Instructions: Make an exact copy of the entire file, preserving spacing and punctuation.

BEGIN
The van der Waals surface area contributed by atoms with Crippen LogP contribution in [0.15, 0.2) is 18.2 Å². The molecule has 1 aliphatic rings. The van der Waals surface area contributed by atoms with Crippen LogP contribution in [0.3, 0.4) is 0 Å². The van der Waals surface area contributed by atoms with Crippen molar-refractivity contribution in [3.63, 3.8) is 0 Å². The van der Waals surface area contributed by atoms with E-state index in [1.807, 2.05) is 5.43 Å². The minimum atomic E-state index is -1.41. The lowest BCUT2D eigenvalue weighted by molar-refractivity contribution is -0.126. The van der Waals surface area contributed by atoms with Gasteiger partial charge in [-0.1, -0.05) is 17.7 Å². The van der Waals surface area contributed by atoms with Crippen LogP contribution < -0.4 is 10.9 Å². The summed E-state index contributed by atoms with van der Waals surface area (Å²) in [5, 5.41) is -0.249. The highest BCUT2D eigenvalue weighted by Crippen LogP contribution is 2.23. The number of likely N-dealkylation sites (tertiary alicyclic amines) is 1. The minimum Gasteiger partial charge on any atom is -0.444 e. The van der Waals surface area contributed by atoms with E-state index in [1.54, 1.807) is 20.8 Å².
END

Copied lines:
The van der Waals surface area contributed by atoms with Crippen LogP contribution in [0.15, 0.2) is 18.2 Å². The molecule has 1 aliphatic rings. The van der Waals surface area contributed by atoms with Crippen LogP contribution in [0.3, 0.4) is 0 Å². The van der Waals surface area contributed by atoms with Crippen molar-refractivity contribution in [3.63, 3.8) is 0 Å². The van der Waals surface area contributed by atoms with E-state index in [1.807, 2.05) is 5.43 Å². The minimum atomic E-state index is -1.41. The lowest BCUT2D eigenvalue weighted by molar-refractivity contribution is -0.126. The van der Waals surface area contributed by atoms with Gasteiger partial charge in [-0.1, -0.05) is 17.7 Å². The van der Waals surface area contributed by atoms with Crippen LogP contribution < -0.4 is 10.9 Å². The summed E-state index contributed by atoms with van der Waals surface area (Å²) in [5, 5.41) is -0.249. The highest BCUT2D eigenvalue weighted by Crippen LogP contribution is 2.23. The number of likely N-dealkylation sites (tertiary alicyclic amines) is 1. The minimum Gasteiger partial charge on any atom is -0.444 e. The van der Waals surface area contributed by atoms with E-state index in [1.54, 1.807) is 20.8 Å².